Isaac Bashevis Singer (יצחק באַשעװיס זינגער) was a Nobel Prize-winning Polish author and a celebrated leader of the Yiddish literary movement in America. Although he was married to Alma Singer, Tuesday’s documentary, THE MUSES OF ISAAC BASHEVIS SINGER, shows that he had many women in his life.
Muses is a biopic that tells the story of Singer’s “harem” of female translators and proofreaders who he picked up with firm confidence, charmed and beguiled, and often bedded during his 85-year lifetime. These women served as the inspiration for the characters in his novels, which were charged with lustful desire.
Singer wrote and published dozens of collections of short stories in addition to 18 novels, 14 children’s books, several memoirs, and numerous essays and articles. He wrote them all in Yiddish and then sat with women who translated them line-by-line into English, and many more languages. One of the translators says in the film that he was a tireless worker with a remarkable ability to concentrate on one story for however long it took to finish it. “We will polish it until it will shine!” he would exclaim. Even bathroom breaks were frowned upon during the translation process.
Another translator in the film reads from the book, The Art of Translation, “A good translator must be both a sage and a fool.” His translators were loyal to him and many adored him, but he did not share the benefits of his fame with them. At the Q&A session with co-director, Asaf Galay, one of Singer’s fifty translators, Carol, was a surprise showing in the audience. She told some of her personal experiences with him and admitted that he only ever wrote her one check for her labors, which was a pittance that you couldn’t buy much of anything with.
Galay explained that he tried to edit the film like one of Singer’s stories. He constantly felt like Singer was behind him, watching over his shoulder, and he wanted to make a story that would have satisfied him. The film attempts to pose more questions than it does give answers in a similar style to a Singer story. And yet, the film reveals Singer as a controversial figure.
In 1983, Singer’s story, Yentl, was adapted into a film that starred singer, Barbara Streisand. In the Q&A session, Galay said that Singer didn’t get along with Streisand because he did not like the Hollywood movie adaptation of his novel. She would not participate in the documentary, because she did not want to rehash turbulence of the past.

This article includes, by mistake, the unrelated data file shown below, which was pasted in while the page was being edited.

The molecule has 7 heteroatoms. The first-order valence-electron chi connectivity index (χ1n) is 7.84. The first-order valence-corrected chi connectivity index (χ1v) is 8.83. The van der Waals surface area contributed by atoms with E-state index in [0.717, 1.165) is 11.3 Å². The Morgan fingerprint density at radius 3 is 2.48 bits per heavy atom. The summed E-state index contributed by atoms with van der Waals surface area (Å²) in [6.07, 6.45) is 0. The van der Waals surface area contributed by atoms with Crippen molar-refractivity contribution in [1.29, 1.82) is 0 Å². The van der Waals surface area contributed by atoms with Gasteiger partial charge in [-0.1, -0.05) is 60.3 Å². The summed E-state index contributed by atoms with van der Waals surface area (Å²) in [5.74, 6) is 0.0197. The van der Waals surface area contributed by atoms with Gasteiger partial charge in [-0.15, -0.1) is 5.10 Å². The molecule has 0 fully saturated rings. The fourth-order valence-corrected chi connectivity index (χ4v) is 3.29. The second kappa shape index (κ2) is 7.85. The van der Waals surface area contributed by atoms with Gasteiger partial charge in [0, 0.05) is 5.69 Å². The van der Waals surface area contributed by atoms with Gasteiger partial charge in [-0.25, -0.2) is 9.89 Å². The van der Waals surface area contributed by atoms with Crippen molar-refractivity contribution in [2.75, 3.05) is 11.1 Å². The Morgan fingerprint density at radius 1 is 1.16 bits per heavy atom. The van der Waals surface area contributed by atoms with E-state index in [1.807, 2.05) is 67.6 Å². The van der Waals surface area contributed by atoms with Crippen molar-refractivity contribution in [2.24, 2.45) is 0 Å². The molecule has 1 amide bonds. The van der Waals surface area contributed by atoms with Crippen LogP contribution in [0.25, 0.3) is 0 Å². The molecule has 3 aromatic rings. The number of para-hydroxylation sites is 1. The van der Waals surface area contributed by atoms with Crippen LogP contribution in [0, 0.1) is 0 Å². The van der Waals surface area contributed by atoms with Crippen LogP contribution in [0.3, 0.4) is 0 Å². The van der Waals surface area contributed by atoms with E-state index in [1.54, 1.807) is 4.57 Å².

Galay said that Singer was also very much at-odds with the Orthodox Jewish community, because of the morally precarious themes that permeate his writings. In an archival interview with Singer in the film, he was asked if he was a good Jew, to which he replied, “I’ve been a good man, so how could I be a good Jew? I’d like to be a good man and a good Jew, but who knows how you do that?”
Stranger Than Fiction begins again on Tuesday April 14 for its 27th season! STF Spring 2015 opens with KING GEORGES, followed by a Q&A with director Erika Frankel and film subject Georges Perrier. The line-up includes sneak previews of highly anticipated docs such as SUNSHINE SUPERMAN and THE WOLFPACK along with revivals of classic docs such as Alan and Susan Raymond’s THE POLICE TAPES (1977) and Nick Broomfield’s AILEEN: LIFE AND DEATH OF A SERIAL KILLER (2003). The series takes place each Tuesday night at the IFC Center.
Writing by Maya Albanese, a New York City based multimedia reporter, writer, producer, and filmmaker covering social and environmental sustainability as well as innovation in the arts, food, and technology worlds. Maya has produced content for print, digital, and broadcast media, including The Washington Post, The Huffington Post, NBC Nightly News, The Today Show, GreenBiz.com, Fresh Cup, Coffee Talk, Heritage Radio and TellurideTV. In 2015, she is producing two documentary films and will receive a Masters degree with an emphasis in Documentary Filmmaking from Columbia University’s Graduate School of Journalism. Twitter @mayaalbanese.